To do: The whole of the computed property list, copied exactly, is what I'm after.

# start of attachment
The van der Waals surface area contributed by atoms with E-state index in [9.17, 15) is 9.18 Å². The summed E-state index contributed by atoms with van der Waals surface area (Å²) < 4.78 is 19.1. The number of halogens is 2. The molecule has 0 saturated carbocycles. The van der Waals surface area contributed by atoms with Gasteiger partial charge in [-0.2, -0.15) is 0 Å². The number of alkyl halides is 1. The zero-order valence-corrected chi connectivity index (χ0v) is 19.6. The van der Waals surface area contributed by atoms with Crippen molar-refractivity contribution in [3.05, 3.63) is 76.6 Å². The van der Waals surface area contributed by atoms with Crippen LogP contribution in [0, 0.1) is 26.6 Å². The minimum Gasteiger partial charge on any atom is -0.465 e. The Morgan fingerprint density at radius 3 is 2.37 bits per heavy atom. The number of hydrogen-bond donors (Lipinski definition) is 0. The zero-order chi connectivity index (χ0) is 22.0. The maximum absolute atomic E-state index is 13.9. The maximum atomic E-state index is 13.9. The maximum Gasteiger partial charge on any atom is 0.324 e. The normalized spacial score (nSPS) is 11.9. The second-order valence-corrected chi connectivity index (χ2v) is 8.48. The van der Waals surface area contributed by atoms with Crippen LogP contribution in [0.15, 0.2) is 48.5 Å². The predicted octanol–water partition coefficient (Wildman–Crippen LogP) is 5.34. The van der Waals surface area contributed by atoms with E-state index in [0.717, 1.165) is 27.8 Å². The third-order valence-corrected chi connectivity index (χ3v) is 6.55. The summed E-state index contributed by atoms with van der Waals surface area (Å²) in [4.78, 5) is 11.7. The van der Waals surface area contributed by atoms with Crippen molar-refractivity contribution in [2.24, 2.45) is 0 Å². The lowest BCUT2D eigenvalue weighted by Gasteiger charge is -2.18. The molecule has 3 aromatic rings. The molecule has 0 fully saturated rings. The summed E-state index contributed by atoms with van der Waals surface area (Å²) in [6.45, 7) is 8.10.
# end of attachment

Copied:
The van der Waals surface area contributed by atoms with E-state index in [9.17, 15) is 9.18 Å². The summed E-state index contributed by atoms with van der Waals surface area (Å²) < 4.78 is 19.1. The number of halogens is 2. The molecule has 0 saturated carbocycles. The van der Waals surface area contributed by atoms with Gasteiger partial charge in [-0.2, -0.15) is 0 Å². The number of alkyl halides is 1. The zero-order valence-corrected chi connectivity index (χ0v) is 19.6. The van der Waals surface area contributed by atoms with Crippen molar-refractivity contribution in [3.05, 3.63) is 76.6 Å². The van der Waals surface area contributed by atoms with Crippen LogP contribution in [0, 0.1) is 26.6 Å². The minimum Gasteiger partial charge on any atom is -0.465 e. The Morgan fingerprint density at radius 3 is 2.37 bits per heavy atom. The number of hydrogen-bond donors (Lipinski definition) is 0. The zero-order chi connectivity index (χ0) is 22.0. The maximum absolute atomic E-state index is 13.9. The maximum atomic E-state index is 13.9. The maximum Gasteiger partial charge on any atom is 0.324 e. The normalized spacial score (nSPS) is 11.9. The second-order valence-corrected chi connectivity index (χ2v) is 8.48. The van der Waals surface area contributed by atoms with Crippen LogP contribution in [0.15, 0.2) is 48.5 Å². The predicted octanol–water partition coefficient (Wildman–Crippen LogP) is 5.34. The van der Waals surface area contributed by atoms with E-state index in [0.717, 1.165) is 27.8 Å². The third-order valence-corrected chi connectivity index (χ3v) is 6.55. The summed E-state index contributed by atoms with van der Waals surface area (Å²) in [4.78, 5) is 11.7. The van der Waals surface area contributed by atoms with Crippen molar-refractivity contribution in [2.24, 2.45) is 0 Å². The lowest BCUT2D eigenvalue weighted by Gasteiger charge is -2.18. The molecule has 3 aromatic rings. The molecule has 0 fully saturated rings. The summed E-state index contributed by atoms with van der Waals surface area (Å²) in [6.45, 7) is 8.10.